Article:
Impact of Negative Capacitance Field-Effect Transistor (NCFET) on Many-Core Systems [chapter]

Hussam Amrouch, Martin Rapp, Sami Salamin, Jörg Henkel
2020 A Journey of Embedded and Cyber-Physical Systems  
More than a decade ago, the semiconductor technology had entered the so-called nano-CMOS era, in which the transistor's feature sizes became below 90 nm. Since then, the prior trend of voltage scaling came to an end leading to the discontinuation of Dennard's scaling [7] . In Dennard's scaling, both the dimensions of transistor and the operating voltage are typically scaled by the same factor in order to ensure a constant electric field. Due to the non-scalable voltage, ever-increasing power
more » ... sities in chips became a substantial obstacle for technology scaling due to the limited ability of existing cooling solutions to dissipate the generated heat [8] . To overcome this fundamental problem, the maximum frequency of processors had stopped increasing with every new generation in order to keep the on-chip power densities under acceptable levels and since 2005 the era of many-core processors had started. To understand the inability of technology to scale voltage, we need to understand what determines the speed of a processor. As a matter of fact, the drive current (ON current) of a transistor dictates its switching speed and hence it ultimately determines the maximum delay of logic paths that form the processor's netlist. The ON current of a transistor is proportional to (V DD − V T ), where V T denotes the threshold voltage of transistor and V DD denotes the operating voltage. In order to maintain the same level of current, while V DD is scaled down, V T must also be reduced by almost the same amount. However, reducing V T comes with an exponential increase in the leakage current (OFF current) of transistor. This is primarily because that the sub-threshold swing of transistor is fundamentally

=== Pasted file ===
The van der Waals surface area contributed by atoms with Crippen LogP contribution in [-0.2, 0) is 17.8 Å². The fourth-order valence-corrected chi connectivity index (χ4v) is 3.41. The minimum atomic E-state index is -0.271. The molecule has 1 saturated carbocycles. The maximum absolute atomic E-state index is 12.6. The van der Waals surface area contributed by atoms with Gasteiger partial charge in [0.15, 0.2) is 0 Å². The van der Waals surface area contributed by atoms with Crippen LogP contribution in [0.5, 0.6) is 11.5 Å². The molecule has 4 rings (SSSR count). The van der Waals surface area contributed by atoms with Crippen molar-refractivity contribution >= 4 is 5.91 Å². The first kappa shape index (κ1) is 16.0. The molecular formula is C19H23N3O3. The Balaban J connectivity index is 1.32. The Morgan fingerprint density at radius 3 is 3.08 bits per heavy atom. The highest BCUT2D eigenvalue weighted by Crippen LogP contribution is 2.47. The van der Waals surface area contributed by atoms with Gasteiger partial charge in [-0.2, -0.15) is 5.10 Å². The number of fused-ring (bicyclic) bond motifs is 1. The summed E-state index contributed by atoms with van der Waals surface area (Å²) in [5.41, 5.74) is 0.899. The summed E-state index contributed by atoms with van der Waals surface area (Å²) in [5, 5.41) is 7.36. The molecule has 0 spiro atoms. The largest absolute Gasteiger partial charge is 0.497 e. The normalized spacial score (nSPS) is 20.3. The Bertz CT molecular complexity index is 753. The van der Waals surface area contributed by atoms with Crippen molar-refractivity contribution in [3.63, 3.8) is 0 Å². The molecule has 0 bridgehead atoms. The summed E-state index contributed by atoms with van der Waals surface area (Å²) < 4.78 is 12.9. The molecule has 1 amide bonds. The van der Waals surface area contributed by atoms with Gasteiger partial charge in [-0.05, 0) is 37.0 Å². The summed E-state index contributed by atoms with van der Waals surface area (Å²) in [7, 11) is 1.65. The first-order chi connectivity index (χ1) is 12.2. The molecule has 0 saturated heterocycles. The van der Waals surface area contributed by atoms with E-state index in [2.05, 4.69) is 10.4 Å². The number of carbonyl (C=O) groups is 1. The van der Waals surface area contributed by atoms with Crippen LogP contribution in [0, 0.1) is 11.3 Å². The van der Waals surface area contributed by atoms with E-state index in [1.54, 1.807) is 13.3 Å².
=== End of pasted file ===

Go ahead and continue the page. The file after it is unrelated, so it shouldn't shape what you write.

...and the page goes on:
doi:10.1007/978-3-030-47487-4_8 fatcat:hva4smvmvredje7hkbyqdyvmdm